G20 Group ‘Worried’ About Poor Countries Receiving Covid Vaccine

THE G20 group of world leaders has expressed their concerns about poor countries receiving the Covid vaccine.

Angela Merkel says she is ‘worried’ about poor countries receiving Covid-19 vaccines. Speaking at the G20 Summit, which was hosted by Saudi Arabia and held virtually, the German Chancellor said she was ‘somewhat worried’ that ‘nothing has been done’ to ensure access to the vaccines for the world’s poorest people.

The G20 group, which includes the world’s most powerful nations, said in a joint statement that ‘We will spare no effort to ensure equitable access for all people’ to the vaccine. However, few logistic details have been released as to how this can be achieved.

Saudi Finance Minister Mohammad al-Jadaan told delegates that ‘if we leave one country behind, we will be behind’ in recovering from Covid-19. France’s President Emmanuel Macron said that efforts to support poor countries in their recoveries must ‘go further and faster’. He said that investments, cooperation, and even intellectual property must be shared between rich countries and those economically struggling.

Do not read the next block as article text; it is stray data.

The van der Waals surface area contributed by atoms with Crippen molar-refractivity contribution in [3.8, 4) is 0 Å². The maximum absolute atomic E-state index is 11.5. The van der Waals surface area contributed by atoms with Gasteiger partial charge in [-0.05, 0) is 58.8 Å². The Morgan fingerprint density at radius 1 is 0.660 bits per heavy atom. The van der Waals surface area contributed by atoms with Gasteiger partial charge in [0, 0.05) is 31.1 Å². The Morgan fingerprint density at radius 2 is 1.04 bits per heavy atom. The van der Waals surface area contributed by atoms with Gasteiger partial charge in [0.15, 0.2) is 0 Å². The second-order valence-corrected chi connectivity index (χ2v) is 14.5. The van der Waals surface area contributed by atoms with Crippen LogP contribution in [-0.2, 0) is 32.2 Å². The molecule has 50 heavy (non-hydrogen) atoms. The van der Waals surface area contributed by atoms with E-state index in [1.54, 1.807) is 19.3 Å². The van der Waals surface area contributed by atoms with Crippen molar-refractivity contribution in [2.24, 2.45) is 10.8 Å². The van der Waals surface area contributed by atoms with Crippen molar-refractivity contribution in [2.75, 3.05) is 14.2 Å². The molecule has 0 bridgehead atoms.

The EU Commission’s President, Ursula von der Leyen, said that ‘more funding is needed’ to plug the $4.5 billion gap in ACT, the World Health Organisation’s mechanism for distributing Covid aid including vaccines to poor parts of the world.

The Covid-19 virus has so far infected 60 million people worldwide since it emerged in China late last year and has taken 1.4 million lives. Experts warn that the economic fall out of the pandemic could bring the world into the worst recession since the Great Depression of the 1930s.

Thank you for taking the time to read this news article “G20 Group ‘Worried’ About Poor Countries Receiving Covid Vaccine”. For more UK daily news, Spanish daily news and Global news stories, visit the Euro Weekly News home page.

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Written by

Oisin Sweeney

Oisin is an Irish writer based in Seville, the sunny capital of Andalucia. After starting his working life as a bookseller, he moved into journalism and cut his teeth as a reporter at one of Ireland's biggest news websites. Since joining Euro Weekly News in November, he has enjoyed covering the latest stories from Seville, Spain and further afield - with special interests in crime, cybersecurity, and European politics. Anyone who can pronounce his name first try gets a free cerveza...


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